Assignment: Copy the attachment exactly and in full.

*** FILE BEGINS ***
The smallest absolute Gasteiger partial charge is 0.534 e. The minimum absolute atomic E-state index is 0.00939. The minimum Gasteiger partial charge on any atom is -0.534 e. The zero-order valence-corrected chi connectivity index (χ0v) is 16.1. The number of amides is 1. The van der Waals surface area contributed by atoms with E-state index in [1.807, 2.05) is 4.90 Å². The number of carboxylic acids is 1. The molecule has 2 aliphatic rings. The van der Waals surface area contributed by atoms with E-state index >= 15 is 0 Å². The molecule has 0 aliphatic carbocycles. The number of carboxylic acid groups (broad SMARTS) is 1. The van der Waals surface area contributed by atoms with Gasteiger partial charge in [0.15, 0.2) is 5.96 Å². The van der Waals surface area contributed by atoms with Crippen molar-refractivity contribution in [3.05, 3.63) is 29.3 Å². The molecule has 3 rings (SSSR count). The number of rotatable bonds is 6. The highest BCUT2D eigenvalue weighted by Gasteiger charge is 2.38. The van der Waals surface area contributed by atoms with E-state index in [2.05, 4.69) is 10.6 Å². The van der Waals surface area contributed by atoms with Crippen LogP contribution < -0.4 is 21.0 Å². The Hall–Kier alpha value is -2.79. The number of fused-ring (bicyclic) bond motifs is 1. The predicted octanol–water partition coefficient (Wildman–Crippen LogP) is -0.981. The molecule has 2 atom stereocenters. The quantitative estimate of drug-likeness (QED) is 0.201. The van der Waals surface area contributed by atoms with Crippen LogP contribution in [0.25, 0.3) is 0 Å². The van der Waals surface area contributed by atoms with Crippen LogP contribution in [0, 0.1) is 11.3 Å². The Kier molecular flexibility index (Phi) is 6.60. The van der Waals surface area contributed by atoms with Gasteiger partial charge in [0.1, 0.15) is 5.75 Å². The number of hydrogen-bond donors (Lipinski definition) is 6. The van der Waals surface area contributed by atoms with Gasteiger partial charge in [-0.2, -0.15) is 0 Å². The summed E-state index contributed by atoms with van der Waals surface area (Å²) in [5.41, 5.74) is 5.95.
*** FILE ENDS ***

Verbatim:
The smallest absolute Gasteiger partial charge is 0.534 e. The minimum absolute atomic E-state index is 0.00939. The minimum Gasteiger partial charge on any atom is -0.534 e. The zero-order valence-corrected chi connectivity index (χ0v) is 16.1. The number of amides is 1. The van der Waals surface area contributed by atoms with E-state index in [1.807, 2.05) is 4.90 Å². The number of carboxylic acids is 1. The molecule has 2 aliphatic rings. The van der Waals surface area contributed by atoms with E-state index >= 15 is 0 Å². The molecule has 0 aliphatic carbocycles. The number of carboxylic acid groups (broad SMARTS) is 1. The van der Waals surface area contributed by atoms with Gasteiger partial charge in [0.15, 0.2) is 5.96 Å². The van der Waals surface area contributed by atoms with Crippen molar-refractivity contribution in [3.05, 3.63) is 29.3 Å². The molecule has 3 rings (SSSR count). The number of rotatable bonds is 6. The highest BCUT2D eigenvalue weighted by Gasteiger charge is 2.38. The van der Waals surface area contributed by atoms with E-state index in [2.05, 4.69) is 10.6 Å². The van der Waals surface area contributed by atoms with Crippen LogP contribution < -0.4 is 21.0 Å². The Hall–Kier alpha value is -2.79. The number of fused-ring (bicyclic) bond motifs is 1. The predicted octanol–water partition coefficient (Wildman–Crippen LogP) is -0.981. The molecule has 2 atom stereocenters. The quantitative estimate of drug-likeness (QED) is 0.201. The van der Waals surface area contributed by atoms with Crippen LogP contribution in [0.25, 0.3) is 0 Å². The van der Waals surface area contributed by atoms with Crippen LogP contribution in [0, 0.1) is 11.3 Å². The Kier molecular flexibility index (Phi) is 6.60. The van der Waals surface area contributed by atoms with Gasteiger partial charge in [0.1, 0.15) is 5.75 Å². The number of hydrogen-bond donors (Lipinski definition) is 6. The van der Waals surface area contributed by atoms with Gasteiger partial charge in [-0.2, -0.15) is 0 Å². The summed E-state index contributed by atoms with van der Waals surface area (Å²) in [5.41, 5.74) is 5.95.